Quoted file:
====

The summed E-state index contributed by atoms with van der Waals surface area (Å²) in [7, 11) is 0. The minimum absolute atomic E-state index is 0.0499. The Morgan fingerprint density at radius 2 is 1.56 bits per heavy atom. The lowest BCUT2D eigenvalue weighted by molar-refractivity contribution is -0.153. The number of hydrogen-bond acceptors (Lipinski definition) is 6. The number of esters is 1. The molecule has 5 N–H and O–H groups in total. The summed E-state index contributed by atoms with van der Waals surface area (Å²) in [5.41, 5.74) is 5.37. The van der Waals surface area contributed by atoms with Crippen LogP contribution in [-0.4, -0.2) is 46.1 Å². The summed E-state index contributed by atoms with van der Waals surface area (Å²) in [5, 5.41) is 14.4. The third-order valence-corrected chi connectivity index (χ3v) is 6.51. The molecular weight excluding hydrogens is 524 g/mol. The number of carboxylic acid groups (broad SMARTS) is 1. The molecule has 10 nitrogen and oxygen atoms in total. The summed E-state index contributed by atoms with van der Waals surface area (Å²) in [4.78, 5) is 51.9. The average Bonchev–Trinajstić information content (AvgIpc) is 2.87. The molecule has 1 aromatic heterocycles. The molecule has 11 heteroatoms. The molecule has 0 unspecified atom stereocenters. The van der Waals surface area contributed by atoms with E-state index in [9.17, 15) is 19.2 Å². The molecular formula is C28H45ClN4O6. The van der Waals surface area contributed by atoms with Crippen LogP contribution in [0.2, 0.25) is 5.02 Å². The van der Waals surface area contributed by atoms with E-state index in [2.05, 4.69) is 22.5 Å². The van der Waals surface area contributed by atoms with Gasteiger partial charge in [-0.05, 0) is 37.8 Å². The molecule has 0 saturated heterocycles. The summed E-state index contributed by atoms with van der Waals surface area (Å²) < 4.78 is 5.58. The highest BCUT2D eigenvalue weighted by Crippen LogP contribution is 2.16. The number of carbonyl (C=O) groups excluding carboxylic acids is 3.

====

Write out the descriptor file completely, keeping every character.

The summed E-state index contributed by atoms with van der Waals surface area (Å²) in [7, 11) is 0. The minimum absolute atomic E-state index is 0.0499. The Morgan fingerprint density at radius 2 is 1.56 bits per heavy atom. The lowest BCUT2D eigenvalue weighted by molar-refractivity contribution is -0.153. The number of hydrogen-bond acceptors (Lipinski definition) is 6. The number of esters is 1. The molecule has 5 N–H and O–H groups in total. The summed E-state index contributed by atoms with van der Waals surface area (Å²) in [5.41, 5.74) is 5.37. The van der Waals surface area contributed by atoms with Crippen LogP contribution in [-0.4, -0.2) is 46.1 Å². The summed E-state index contributed by atoms with van der Waals surface area (Å²) in [5, 5.41) is 14.4. The third-order valence-corrected chi connectivity index (χ3v) is 6.51. The molecular weight excluding hydrogens is 524 g/mol. The number of carboxylic acid groups (broad SMARTS) is 1. The molecule has 10 nitrogen and oxygen atoms in total. The summed E-state index contributed by atoms with van der Waals surface area (Å²) in [4.78, 5) is 51.9. The average Bonchev–Trinajstić information content (AvgIpc) is 2.87. The molecule has 1 aromatic heterocycles. The molecule has 11 heteroatoms. The molecule has 0 unspecified atom stereocenters. The van der Waals surface area contributed by atoms with E-state index in [9.17, 15) is 19.2 Å². The molecular formula is C28H45ClN4O6. The van der Waals surface area contributed by atoms with Crippen LogP contribution in [0.2, 0.25) is 5.02 Å². The van der Waals surface area contributed by atoms with E-state index in [2.05, 4.69) is 22.5 Å². The van der Waals surface area contributed by atoms with Gasteiger partial charge in [-0.05, 0) is 37.8 Å². The molecule has 0 saturated heterocycles. The summed E-state index contributed by atoms with van der Waals surface area (Å²) < 4.78 is 5.58. The highest BCUT2D eigenvalue weighted by Crippen LogP contribution is 2.16. The number of carbonyl (C=O) groups excluding carboxylic acids is 3.